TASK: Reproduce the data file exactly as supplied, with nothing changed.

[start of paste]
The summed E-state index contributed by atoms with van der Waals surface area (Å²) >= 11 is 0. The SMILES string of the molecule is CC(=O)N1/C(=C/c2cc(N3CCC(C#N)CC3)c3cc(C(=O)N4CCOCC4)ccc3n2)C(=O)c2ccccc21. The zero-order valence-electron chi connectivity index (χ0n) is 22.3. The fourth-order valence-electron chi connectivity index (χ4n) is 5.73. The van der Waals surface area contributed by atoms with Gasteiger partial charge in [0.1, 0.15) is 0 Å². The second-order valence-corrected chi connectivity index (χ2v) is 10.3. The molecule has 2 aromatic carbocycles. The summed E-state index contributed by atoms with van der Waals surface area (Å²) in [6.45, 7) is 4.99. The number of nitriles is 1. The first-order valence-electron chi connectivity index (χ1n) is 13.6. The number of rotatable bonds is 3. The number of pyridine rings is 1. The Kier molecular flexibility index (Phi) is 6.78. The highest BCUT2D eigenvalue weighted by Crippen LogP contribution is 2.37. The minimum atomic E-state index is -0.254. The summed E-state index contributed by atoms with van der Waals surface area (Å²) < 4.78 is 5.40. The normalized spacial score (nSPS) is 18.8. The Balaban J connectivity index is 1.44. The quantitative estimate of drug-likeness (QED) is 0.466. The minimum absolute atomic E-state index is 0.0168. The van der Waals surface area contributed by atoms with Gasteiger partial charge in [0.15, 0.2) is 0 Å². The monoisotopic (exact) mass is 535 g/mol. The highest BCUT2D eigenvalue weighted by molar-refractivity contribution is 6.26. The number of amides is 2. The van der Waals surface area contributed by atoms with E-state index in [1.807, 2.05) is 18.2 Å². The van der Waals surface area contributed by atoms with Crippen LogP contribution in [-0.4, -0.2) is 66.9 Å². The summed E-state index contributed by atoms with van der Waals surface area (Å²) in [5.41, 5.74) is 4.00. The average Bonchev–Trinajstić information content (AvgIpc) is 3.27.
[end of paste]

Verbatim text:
The summed E-state index contributed by atoms with van der Waals surface area (Å²) >= 11 is 0. The SMILES string of the molecule is CC(=O)N1/C(=C/c2cc(N3CCC(C#N)CC3)c3cc(C(=O)N4CCOCC4)ccc3n2)C(=O)c2ccccc21. The zero-order valence-electron chi connectivity index (χ0n) is 22.3. The fourth-order valence-electron chi connectivity index (χ4n) is 5.73. The van der Waals surface area contributed by atoms with Gasteiger partial charge in [0.1, 0.15) is 0 Å². The second-order valence-corrected chi connectivity index (χ2v) is 10.3. The molecule has 2 aromatic carbocycles. The summed E-state index contributed by atoms with van der Waals surface area (Å²) in [6.45, 7) is 4.99. The number of nitriles is 1. The first-order valence-electron chi connectivity index (χ1n) is 13.6. The number of rotatable bonds is 3. The number of pyridine rings is 1. The Kier molecular flexibility index (Phi) is 6.78. The highest BCUT2D eigenvalue weighted by Crippen LogP contribution is 2.37. The minimum atomic E-state index is -0.254. The summed E-state index contributed by atoms with van der Waals surface area (Å²) < 4.78 is 5.40. The normalized spacial score (nSPS) is 18.8. The Balaban J connectivity index is 1.44. The quantitative estimate of drug-likeness (QED) is 0.466. The minimum absolute atomic E-state index is 0.0168. The van der Waals surface area contributed by atoms with Gasteiger partial charge in [0.15, 0.2) is 0 Å². The monoisotopic (exact) mass is 535 g/mol. The highest BCUT2D eigenvalue weighted by molar-refractivity contribution is 6.26. The number of amides is 2. The van der Waals surface area contributed by atoms with E-state index in [1.807, 2.05) is 18.2 Å². The van der Waals surface area contributed by atoms with Crippen LogP contribution in [-0.4, -0.2) is 66.9 Å². The summed E-state index contributed by atoms with van der Waals surface area (Å²) in [5.41, 5.74) is 4.00. The average Bonchev–Trinajstić information content (AvgIpc) is 3.27.